This is the second post in my Airbnb series.
Today I am looking at whether you have the right to rent out your property in the first place.
The fact that a house or flat is your home, does not necessarily mean that you have the right to do what you like with it. For example – you may not have the right to rent it out to tenants or licensees.
Let’s take a look at the issues:
Most lets via Airbnb are for relatively short periods. A few days or a week or so. Mostly for people on holiday.
Often though there are local regulations forbidding short lets. For example in London. Although recently, in Lonon, this rule has been relaxed, under s44 of the Deregulation Act 2015 which provides as follows:
… the use as temporary sleeping accommodation of any residential premises in Greater London does not involve a material change of use if two conditions are met.
The conditions are basically that
- the total number of nights does not exceed 90 and
- that the landlord pays Council tax.
If you are not in London, note that similar planning rules may apply in your area – if you are not sure, contact your Local Authority planning dept.
If you breach these rules, for example, if you rent your property as ‘temporary sleeping accommodation’ for more than 90 days in London, you could be prosecuted and fined. Note that Magistrates Courts fines are now unlimited.
The other planning issue relates to HMOs.
If a property is rented to three or more sharers who form more than one ‘household’ (ie are not one family) then you may also need planning permission. Again, have a word with your local planning dept if you think this could apply to you. You will also find some guidance here.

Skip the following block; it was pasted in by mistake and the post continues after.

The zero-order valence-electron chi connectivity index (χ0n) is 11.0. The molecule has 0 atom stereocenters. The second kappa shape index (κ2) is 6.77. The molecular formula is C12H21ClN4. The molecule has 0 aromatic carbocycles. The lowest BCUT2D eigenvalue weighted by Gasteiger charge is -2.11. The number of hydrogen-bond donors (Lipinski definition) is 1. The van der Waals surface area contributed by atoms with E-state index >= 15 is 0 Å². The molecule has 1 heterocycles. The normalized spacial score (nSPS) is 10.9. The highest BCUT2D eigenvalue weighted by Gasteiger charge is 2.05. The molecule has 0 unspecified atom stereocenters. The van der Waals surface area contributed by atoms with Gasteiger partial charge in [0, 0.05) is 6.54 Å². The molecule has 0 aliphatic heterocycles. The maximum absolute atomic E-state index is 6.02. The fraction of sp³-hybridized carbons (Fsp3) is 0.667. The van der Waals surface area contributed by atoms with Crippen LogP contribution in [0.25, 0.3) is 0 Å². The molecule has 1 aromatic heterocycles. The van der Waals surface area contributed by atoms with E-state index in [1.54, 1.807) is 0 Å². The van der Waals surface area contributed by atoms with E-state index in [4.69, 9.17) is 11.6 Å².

If you own your property on a long lease you need to be very careful and read your lease before doing anything. It may prohibit subletting.
This has been highlighted by a recent case, Nemcova v. Fairfield Rents Ltd the Upper Tribunal which held that if the flat owner only lives in the property for a few days per week, this does not give the necessary ‘degree of permanence’ to satisfy the requirements of her lease (see a report of this case on Nearly Legal).
So always check your lease. Breaching the terms of your lease can have very serious consequences, which can include forfeiture of the lease itself.
Short lets and social housing
You will also, in most cases, be in breach of your tenancy agreement if you sublet your property if you are a tenant in either the private or the social housing sector (although it is possible that this could be an ‘unfair’ clause if it is not drafted properly).
I understand that social housing tenants are generally allowed to take in one lodger – but if you want to do anything more than this, you need to get permission. Most private sector tenancy agreements will prohibit subletting altogether.
If you persistently sublet you are at risk of losing your property.
In the private sector, illegal subletting will also result in bad references which will make it more difficult for you to find anywhere else to live.
If you have a mortgage you should check the terms of your mortgage deed. You should also check to make sure that subletting will not invalidate your insurance policy.
If you are renting to sharers, note that you may also need to get an HMO license. Failure to do this can result in prosecution and a hefty fine.
Again, if you are not sure if this is required or not – speak to your Local Authority. They will have a housing advice service.
The next post
Assuming you do actually have the right to rent out your property and are not breaching any laws by doing so – that is not the end of it. You also need to comply with all the various rules and regulations.
These will depend to a certain extent on the type of occupation your visitors will have. We look at this in the next post in this series.
Note – If you are an Airbnb host looking to learn more about your legal rights and obligations – click here.